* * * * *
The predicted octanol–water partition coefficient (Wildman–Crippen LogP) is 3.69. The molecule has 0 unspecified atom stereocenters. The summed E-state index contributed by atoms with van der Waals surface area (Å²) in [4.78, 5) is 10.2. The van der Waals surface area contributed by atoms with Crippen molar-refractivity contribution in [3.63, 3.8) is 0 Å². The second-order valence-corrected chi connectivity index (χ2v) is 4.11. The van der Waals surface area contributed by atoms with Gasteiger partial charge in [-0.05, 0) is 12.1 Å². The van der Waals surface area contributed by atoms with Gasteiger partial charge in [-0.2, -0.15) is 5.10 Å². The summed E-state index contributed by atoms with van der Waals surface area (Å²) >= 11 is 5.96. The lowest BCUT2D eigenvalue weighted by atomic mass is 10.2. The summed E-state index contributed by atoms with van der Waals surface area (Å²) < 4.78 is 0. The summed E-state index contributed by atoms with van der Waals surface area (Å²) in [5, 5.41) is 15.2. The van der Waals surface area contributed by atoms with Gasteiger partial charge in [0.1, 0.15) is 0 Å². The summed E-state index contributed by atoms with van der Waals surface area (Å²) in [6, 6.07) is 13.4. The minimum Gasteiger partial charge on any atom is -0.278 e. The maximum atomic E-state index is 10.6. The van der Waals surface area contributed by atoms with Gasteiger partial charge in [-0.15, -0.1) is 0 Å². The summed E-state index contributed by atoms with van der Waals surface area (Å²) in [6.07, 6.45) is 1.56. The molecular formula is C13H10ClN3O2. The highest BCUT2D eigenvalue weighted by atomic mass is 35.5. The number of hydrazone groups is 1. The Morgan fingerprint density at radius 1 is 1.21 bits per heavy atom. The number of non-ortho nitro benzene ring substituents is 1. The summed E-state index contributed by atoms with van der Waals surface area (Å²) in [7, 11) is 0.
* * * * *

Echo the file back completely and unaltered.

The predicted octanol–water partition coefficient (Wildman–Crippen LogP) is 3.69. The molecule has 0 unspecified atom stereocenters. The summed E-state index contributed by atoms with van der Waals surface area (Å²) in [4.78, 5) is 10.2. The van der Waals surface area contributed by atoms with Crippen molar-refractivity contribution in [3.63, 3.8) is 0 Å². The second-order valence-corrected chi connectivity index (χ2v) is 4.11. The van der Waals surface area contributed by atoms with Gasteiger partial charge in [-0.05, 0) is 12.1 Å². The van der Waals surface area contributed by atoms with Gasteiger partial charge in [-0.2, -0.15) is 5.10 Å². The summed E-state index contributed by atoms with van der Waals surface area (Å²) >= 11 is 5.96. The lowest BCUT2D eigenvalue weighted by atomic mass is 10.2. The summed E-state index contributed by atoms with van der Waals surface area (Å²) < 4.78 is 0. The summed E-state index contributed by atoms with van der Waals surface area (Å²) in [5, 5.41) is 15.2. The van der Waals surface area contributed by atoms with Gasteiger partial charge in [0.1, 0.15) is 0 Å². The summed E-state index contributed by atoms with van der Waals surface area (Å²) in [6, 6.07) is 13.4. The minimum Gasteiger partial charge on any atom is -0.278 e. The maximum atomic E-state index is 10.6. The van der Waals surface area contributed by atoms with Gasteiger partial charge in [-0.15, -0.1) is 0 Å². The summed E-state index contributed by atoms with van der Waals surface area (Å²) in [6.07, 6.45) is 1.56. The molecular formula is C13H10ClN3O2. The highest BCUT2D eigenvalue weighted by atomic mass is 35.5. The number of hydrazone groups is 1. The Morgan fingerprint density at radius 1 is 1.21 bits per heavy atom. The number of non-ortho nitro benzene ring substituents is 1. The summed E-state index contributed by atoms with van der Waals surface area (Å²) in [7, 11) is 0.